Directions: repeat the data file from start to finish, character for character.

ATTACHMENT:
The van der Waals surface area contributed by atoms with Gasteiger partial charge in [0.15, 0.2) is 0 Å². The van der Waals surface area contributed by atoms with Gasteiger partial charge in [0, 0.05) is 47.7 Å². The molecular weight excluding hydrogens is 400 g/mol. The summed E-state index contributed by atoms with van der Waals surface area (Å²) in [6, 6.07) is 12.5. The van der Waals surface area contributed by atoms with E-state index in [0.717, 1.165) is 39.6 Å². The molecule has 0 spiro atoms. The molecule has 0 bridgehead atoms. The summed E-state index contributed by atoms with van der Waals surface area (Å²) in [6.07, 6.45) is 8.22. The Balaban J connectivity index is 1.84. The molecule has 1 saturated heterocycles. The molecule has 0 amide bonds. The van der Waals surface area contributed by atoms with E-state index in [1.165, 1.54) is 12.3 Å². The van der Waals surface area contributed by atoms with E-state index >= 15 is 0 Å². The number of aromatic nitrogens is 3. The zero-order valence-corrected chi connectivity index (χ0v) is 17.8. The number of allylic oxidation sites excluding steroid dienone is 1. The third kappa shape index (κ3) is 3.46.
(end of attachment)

The van der Waals surface area contributed by atoms with Gasteiger partial charge in [0.15, 0.2) is 0 Å². The van der Waals surface area contributed by atoms with Gasteiger partial charge in [0, 0.05) is 47.7 Å². The molecular weight excluding hydrogens is 400 g/mol. The summed E-state index contributed by atoms with van der Waals surface area (Å²) in [6, 6.07) is 12.5. The van der Waals surface area contributed by atoms with E-state index in [0.717, 1.165) is 39.6 Å². The molecule has 0 spiro atoms. The molecule has 0 bridgehead atoms. The summed E-state index contributed by atoms with van der Waals surface area (Å²) in [6.07, 6.45) is 8.22. The Balaban J connectivity index is 1.84. The molecule has 1 saturated heterocycles. The molecule has 0 amide bonds. The van der Waals surface area contributed by atoms with E-state index in [1.165, 1.54) is 12.3 Å². The van der Waals surface area contributed by atoms with E-state index >= 15 is 0 Å². The number of aromatic nitrogens is 3. The zero-order valence-corrected chi connectivity index (χ0v) is 17.8. The number of allylic oxidation sites excluding steroid dienone is 1. The third kappa shape index (κ3) is 3.46.